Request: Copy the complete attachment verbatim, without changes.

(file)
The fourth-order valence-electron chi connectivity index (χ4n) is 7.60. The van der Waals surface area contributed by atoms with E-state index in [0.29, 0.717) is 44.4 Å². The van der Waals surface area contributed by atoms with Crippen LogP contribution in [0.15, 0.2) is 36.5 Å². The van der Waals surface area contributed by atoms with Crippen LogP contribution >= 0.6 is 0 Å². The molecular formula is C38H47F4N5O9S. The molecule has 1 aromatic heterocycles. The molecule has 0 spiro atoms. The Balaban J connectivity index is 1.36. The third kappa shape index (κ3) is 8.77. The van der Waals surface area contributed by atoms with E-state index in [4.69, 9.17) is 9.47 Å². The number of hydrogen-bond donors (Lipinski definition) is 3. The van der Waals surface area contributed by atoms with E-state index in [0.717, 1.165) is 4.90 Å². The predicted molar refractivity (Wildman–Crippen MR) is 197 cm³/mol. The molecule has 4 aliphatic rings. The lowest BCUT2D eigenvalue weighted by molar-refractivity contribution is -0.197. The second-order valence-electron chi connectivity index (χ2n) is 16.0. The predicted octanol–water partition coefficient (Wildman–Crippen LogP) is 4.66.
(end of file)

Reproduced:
The fourth-order valence-electron chi connectivity index (χ4n) is 7.60. The van der Waals surface area contributed by atoms with E-state index in [0.29, 0.717) is 44.4 Å². The van der Waals surface area contributed by atoms with Crippen LogP contribution in [0.15, 0.2) is 36.5 Å². The van der Waals surface area contributed by atoms with Crippen LogP contribution >= 0.6 is 0 Å². The molecular formula is C38H47F4N5O9S. The molecule has 1 aromatic heterocycles. The molecule has 0 spiro atoms. The Balaban J connectivity index is 1.36. The third kappa shape index (κ3) is 8.77. The van der Waals surface area contributed by atoms with E-state index in [4.69, 9.17) is 9.47 Å². The number of hydrogen-bond donors (Lipinski definition) is 3. The van der Waals surface area contributed by atoms with E-state index in [0.717, 1.165) is 4.90 Å². The predicted molar refractivity (Wildman–Crippen MR) is 197 cm³/mol. The molecule has 4 aliphatic rings. The lowest BCUT2D eigenvalue weighted by molar-refractivity contribution is -0.197. The second-order valence-electron chi connectivity index (χ2n) is 16.0. The predicted octanol–water partition coefficient (Wildman–Crippen LogP) is 4.66.